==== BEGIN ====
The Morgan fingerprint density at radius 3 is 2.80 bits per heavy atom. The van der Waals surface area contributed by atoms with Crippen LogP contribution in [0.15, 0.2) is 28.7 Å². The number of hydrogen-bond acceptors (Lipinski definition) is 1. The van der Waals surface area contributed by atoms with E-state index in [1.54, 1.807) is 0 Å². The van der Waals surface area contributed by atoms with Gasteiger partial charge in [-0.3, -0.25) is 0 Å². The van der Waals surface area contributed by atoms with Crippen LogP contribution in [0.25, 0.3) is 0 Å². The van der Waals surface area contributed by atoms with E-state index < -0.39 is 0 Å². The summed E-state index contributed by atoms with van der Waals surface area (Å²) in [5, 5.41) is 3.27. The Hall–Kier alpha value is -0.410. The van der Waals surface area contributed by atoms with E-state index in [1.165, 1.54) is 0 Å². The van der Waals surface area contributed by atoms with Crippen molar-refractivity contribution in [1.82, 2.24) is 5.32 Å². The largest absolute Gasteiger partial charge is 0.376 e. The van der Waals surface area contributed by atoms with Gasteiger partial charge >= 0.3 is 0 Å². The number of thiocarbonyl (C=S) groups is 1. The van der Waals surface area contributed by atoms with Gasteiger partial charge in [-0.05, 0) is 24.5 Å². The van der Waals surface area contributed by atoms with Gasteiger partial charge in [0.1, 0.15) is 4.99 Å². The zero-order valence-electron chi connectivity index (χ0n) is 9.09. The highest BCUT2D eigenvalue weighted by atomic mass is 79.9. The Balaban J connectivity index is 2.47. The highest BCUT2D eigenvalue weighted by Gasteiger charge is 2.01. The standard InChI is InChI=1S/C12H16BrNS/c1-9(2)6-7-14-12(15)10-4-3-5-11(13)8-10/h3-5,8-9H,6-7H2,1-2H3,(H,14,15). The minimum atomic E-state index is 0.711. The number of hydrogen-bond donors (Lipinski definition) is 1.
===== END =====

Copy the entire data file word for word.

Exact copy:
The Morgan fingerprint density at radius 3 is 2.80 bits per heavy atom. The van der Waals surface area contributed by atoms with Crippen LogP contribution in [0.15, 0.2) is 28.7 Å². The number of hydrogen-bond acceptors (Lipinski definition) is 1. The van der Waals surface area contributed by atoms with E-state index in [1.54, 1.807) is 0 Å². The van der Waals surface area contributed by atoms with Gasteiger partial charge in [-0.3, -0.25) is 0 Å². The van der Waals surface area contributed by atoms with Crippen LogP contribution in [0.25, 0.3) is 0 Å². The van der Waals surface area contributed by atoms with E-state index < -0.39 is 0 Å². The summed E-state index contributed by atoms with van der Waals surface area (Å²) in [5, 5.41) is 3.27. The Hall–Kier alpha value is -0.410. The van der Waals surface area contributed by atoms with E-state index in [1.165, 1.54) is 0 Å². The van der Waals surface area contributed by atoms with Crippen molar-refractivity contribution in [1.82, 2.24) is 5.32 Å². The largest absolute Gasteiger partial charge is 0.376 e. The van der Waals surface area contributed by atoms with Gasteiger partial charge >= 0.3 is 0 Å². The number of thiocarbonyl (C=S) groups is 1. The van der Waals surface area contributed by atoms with Gasteiger partial charge in [-0.05, 0) is 24.5 Å². The van der Waals surface area contributed by atoms with Gasteiger partial charge in [0.1, 0.15) is 4.99 Å². The zero-order valence-electron chi connectivity index (χ0n) is 9.09. The highest BCUT2D eigenvalue weighted by atomic mass is 79.9. The Balaban J connectivity index is 2.47. The highest BCUT2D eigenvalue weighted by Gasteiger charge is 2.01. The standard InChI is InChI=1S/C12H16BrNS/c1-9(2)6-7-14-12(15)10-4-3-5-11(13)8-10/h3-5,8-9H,6-7H2,1-2H3,(H,14,15). The minimum atomic E-state index is 0.711. The number of hydrogen-bond donors (Lipinski definition) is 1.